The purple haze of the Dockers? Here, in this magical kingdom of spells and free-flowing football? As Hagrid would attest, the Geelong hoops are distinctly Hogwarts. After all, who didn’t love Cameron Ling’s performance as pureblood wizard Ron Weasley?

*

cocks

One of my favourite patches on the planet fits on an Adelaide oval or two. Our tour begins at St Albans Cathedral, which is 551 feet along its immense and picturesque nave.

Alban earned his sainthood by sheltering and then substituting himself for a local priest. It was a Roman version of the Fine Cotton affair. Unlike the horse, which lived to the impressive age of thirty-two, Alban was beheaded.

Expertly detached, his noggin started a-rolling, and moving appreciably from leg to off, bounced to the bottom of the hill. At this spot, legend suggests, a well instantly began gushing, and is named Holywell.

Surrounding both the former monastery and Roman city is one hundred acres of gorgeous expanse, Verulamium Park. When the first shafts of pale spring sunshine coax the temperature into double digits, cider-guzzling locals strip down to their waists, and hoof soccer balls about with splendid inaccuracy.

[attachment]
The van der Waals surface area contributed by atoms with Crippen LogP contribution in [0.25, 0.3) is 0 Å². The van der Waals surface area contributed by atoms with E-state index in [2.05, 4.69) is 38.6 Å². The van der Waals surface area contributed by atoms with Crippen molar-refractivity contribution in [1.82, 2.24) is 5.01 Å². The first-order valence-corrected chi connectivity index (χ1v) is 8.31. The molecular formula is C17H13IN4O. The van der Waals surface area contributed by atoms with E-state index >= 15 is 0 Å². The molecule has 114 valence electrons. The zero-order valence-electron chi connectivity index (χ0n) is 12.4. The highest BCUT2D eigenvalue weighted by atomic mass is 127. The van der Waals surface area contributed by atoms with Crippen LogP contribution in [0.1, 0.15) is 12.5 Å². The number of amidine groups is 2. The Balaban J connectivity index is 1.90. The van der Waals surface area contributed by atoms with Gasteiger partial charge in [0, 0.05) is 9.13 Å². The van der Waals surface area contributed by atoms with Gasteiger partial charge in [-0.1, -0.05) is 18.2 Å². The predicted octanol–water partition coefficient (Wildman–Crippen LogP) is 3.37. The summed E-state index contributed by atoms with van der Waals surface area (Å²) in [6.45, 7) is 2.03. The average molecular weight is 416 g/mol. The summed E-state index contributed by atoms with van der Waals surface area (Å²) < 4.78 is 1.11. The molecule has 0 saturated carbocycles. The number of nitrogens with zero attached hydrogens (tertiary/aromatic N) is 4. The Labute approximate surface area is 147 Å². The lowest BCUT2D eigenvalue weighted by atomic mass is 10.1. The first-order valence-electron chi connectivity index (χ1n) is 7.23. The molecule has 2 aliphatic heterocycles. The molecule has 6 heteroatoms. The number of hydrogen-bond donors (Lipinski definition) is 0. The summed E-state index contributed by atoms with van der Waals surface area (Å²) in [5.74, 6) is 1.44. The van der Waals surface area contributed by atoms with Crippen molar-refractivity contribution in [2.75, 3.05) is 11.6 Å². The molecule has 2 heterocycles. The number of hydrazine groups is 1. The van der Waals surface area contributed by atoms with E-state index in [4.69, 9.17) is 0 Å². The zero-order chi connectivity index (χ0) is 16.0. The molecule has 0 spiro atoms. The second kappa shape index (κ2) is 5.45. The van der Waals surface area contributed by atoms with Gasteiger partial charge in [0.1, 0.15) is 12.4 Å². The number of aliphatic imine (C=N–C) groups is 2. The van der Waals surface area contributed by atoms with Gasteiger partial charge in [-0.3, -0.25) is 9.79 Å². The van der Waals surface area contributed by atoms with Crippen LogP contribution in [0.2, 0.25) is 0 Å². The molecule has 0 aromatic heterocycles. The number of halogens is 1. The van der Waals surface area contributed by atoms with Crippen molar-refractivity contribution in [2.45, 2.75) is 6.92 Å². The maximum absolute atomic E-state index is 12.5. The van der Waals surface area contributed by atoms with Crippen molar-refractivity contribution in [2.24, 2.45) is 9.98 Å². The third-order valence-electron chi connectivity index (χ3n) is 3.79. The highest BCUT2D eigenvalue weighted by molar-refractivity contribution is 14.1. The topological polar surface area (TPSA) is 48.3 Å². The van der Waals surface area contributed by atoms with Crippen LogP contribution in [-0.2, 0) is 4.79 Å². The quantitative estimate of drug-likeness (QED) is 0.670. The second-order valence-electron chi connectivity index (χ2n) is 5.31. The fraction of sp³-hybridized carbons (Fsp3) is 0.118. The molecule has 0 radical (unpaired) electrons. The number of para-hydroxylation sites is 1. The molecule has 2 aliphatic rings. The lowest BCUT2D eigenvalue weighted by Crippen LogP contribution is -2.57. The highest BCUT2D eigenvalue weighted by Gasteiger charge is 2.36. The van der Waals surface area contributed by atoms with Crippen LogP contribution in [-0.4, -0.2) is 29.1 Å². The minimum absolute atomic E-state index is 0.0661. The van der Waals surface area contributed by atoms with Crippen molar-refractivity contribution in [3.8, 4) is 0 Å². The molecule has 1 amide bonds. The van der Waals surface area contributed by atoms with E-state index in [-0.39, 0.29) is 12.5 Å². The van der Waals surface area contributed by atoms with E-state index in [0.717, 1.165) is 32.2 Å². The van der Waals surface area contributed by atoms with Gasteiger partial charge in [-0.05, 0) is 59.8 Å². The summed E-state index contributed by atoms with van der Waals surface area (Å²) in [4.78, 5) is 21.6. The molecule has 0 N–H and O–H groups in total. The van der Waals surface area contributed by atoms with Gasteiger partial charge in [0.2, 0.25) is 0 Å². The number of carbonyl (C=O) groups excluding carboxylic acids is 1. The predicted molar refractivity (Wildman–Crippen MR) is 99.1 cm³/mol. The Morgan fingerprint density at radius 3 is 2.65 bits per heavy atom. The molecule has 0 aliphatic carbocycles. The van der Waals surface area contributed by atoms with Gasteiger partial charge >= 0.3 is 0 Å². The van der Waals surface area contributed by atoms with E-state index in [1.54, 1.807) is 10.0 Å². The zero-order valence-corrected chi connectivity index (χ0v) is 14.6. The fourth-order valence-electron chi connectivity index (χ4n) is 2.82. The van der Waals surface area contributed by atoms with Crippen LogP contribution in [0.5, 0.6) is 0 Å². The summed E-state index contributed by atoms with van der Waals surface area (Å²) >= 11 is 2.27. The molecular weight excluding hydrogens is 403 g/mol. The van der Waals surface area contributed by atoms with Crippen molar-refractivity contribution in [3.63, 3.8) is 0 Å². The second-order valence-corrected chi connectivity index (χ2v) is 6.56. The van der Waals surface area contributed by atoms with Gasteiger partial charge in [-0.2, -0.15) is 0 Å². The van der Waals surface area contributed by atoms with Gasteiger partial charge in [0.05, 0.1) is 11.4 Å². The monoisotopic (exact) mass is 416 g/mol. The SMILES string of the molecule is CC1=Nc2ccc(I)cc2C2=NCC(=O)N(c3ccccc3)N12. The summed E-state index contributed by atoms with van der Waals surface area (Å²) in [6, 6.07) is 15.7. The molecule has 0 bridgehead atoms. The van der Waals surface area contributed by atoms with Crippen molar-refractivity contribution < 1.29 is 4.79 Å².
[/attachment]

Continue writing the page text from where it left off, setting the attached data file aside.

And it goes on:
The concluding locale in our painterly excursion is the Ye Olde Fighting Cocks. Built in 793AD, it’s England’s oldest pub. It’s superb.

As an Australian Rules footballer I was a rover. Sorry, kids, that’s a primeval term for midfielder. So low is the pub ceiling that about a thousand years ago, if I was picked for the Verulamium Caesars, in the derby against the Londinium Scurvy Knaves, I obviously would’ve rucked.

I used to love walking in there, proudly but pointlessly ducking my head, and pretending I was Shaun Rehn, minus the knee braces. And this, before I’ve even had a beer, is every pub’s function: to help us feel unrealistically good.

With exposed beams, snug nooks and an enticing lunch menu, it’s like we never left. The boys sit by the dancing fire. There’s the Belgian strawberry beer, Fruili, to which Kerry utters, “Yum.”